Feature Article of the Quarter

THE AMERICANIZATION OF KARATE: The Decline of Purpose / Respect

By: C. Bruce Heilman (IKKF President)

Something has been bothering me for some time, but I did not seem to be able to put it into words until recently. What has concerned me is the change I have witnessed in the martial arts over the last couple of decades and its impact, I fear upon the future of the arts.

No one can dispute that Americans have played an important role in the propagation and popularization of the traditional arts in the recent past and will continue to have a strong influence on the future. However, this role has had both its positive and negative aspects.

Our American Culture is a unique one - one which is strongly based on equality with everyone having a chance to succeed in life and business. Ours is a culture based upon democracy and freedom of choice. It is one which prides itself by not being bound by tradition and hierarchy. We embrace anything "new" as being better and we seem to be fertile ground for the latest fad. All of this has been our strength and at the same time the source of our weakness.

When the oriental martial arts were initially introduced to the States in the late 1940 to the early 1960's, the influence of the Japanese culture was clearly evident. In the late 1960's to early 1970's we saw a "backlash" developing in the States with a movement away from "traditional" and the emergence of "American Karate" based upon an eclectic structure. The traditional arts were viewed at this time as not being responsive to modern needs and lacking practical focus. This was also the time of the rise of the open tournament and the popularity of sport focused karate. Also emerging during this time were a number of "American Organizations", both style specific and multi-style based, which eventually gave birth to a number of "American Styles".

With the passage of time, the emphasis has again swung back to renewed interest in the traditional arts. Now one even see the "Eclectic" and "Americanized" styles now trying to clock themselves in the titles and ceremonies of the traditional styles - I guess in an attempt to give an illusion of "creditability" to themselves. One such latest endeavor is the creation of a "Teachers Certification Program" by a major Martial Arts Business Association. While the concept is a worthy one, the problem with its implementation IMHO is that it seems to focus on the individuals business, exercise, marketing and social skills. While it is not disputed that many traditional martial artists can stand improvement in these areas, this latest gimmick seems to be a poor attempt to mimic a "traditional arts Teacher License - Renshi Title" without addressing the individuals martial arts teaching skills. Now rather than putting in 10 years or more of training in a style before being eligible for a "Teachers License", now one now attend one seminar, buy a book, take a multiple-choice test and pay a couple hundred dollars, and receive ones "Teachers Certification". Just another example of the continued "watering down" or "loss of purpose" of the arts in the States.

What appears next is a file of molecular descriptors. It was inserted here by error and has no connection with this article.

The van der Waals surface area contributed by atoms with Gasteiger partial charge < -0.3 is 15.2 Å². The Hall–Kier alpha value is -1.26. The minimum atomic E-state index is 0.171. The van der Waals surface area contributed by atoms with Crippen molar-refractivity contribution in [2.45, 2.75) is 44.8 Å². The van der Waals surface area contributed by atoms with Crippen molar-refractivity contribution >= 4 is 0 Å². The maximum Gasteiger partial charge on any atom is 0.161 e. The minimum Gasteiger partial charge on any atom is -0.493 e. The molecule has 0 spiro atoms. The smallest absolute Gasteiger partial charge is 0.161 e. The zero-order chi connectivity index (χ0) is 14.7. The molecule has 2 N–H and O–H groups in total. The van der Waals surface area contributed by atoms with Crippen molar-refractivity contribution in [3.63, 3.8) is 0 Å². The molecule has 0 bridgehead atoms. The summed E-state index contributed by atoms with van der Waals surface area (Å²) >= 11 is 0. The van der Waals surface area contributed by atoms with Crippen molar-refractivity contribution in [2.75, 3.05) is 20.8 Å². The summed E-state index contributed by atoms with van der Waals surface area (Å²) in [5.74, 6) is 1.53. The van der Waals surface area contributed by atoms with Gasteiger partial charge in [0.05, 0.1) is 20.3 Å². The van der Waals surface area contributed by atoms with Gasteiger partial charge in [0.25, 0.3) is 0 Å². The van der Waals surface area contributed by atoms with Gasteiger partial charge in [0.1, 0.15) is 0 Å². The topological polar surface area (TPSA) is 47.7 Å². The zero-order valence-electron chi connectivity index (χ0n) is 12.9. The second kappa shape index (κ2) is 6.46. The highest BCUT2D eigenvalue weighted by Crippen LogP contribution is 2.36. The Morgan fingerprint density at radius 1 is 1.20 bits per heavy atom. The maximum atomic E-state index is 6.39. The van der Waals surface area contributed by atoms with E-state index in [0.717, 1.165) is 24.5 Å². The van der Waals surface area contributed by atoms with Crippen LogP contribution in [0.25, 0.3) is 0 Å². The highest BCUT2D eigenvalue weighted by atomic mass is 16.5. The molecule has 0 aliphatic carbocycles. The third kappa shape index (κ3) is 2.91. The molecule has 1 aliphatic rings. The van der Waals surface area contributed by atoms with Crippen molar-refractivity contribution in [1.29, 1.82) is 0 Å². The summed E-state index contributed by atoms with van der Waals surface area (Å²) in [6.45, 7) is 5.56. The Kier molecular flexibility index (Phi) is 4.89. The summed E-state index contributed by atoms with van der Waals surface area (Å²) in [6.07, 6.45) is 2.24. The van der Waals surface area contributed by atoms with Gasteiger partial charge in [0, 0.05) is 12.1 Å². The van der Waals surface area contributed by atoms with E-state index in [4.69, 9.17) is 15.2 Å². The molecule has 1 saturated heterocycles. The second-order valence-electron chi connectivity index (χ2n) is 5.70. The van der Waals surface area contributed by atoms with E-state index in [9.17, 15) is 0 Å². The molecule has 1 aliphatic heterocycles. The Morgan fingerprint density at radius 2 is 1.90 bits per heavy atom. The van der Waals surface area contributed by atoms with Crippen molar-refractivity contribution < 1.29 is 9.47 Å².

Even within many of the "traditional styles" I have seen the effect of Americanization - that is the decline of respect. Here it seems that our cultures view of "equal access for all" has downplayed the value of the student teacher relationship. The etiquette that has typified the arts for many generations is seen less and less frequently these days, as formality has given way to a new level of informality and "false (unearned) friendship". While I have never been an advocate of the strict social positioning/interaction of the Japanese culture, I also do not think that having students refer to their Instructors by their "first names" (as an example) does anyone any good in the long run. For my part, I could never imagine addressing either of my past teachers as "Seikichi" or "Robert" - for Seikichi Odo or Robert Trias respectively.

I submit to you, my fellow martial arts teachers that it is in the best interest of the future of our arts, to maintain a basic level of formality in our dealings with students, our fellow Yudansha, etc.

In our own organization, the IKKF, we have tried to maintain an appropriate balance of formality without being restrictive. A moderately formal student/teacher relationship based on respect and sharing of knowledge is to the benefit of all. Just as important for the future is the maintenance of the "hierarchy" in the traditional arts, as I believe that the current generation of Teachers and Senior Teachers will through their professionalism, or lack thereof, have a significant influence on how our "traditional arts" will be passed on to the future generations. In short, if we build on our strengths while respecting the past, the future for the traditional arts will be bright.

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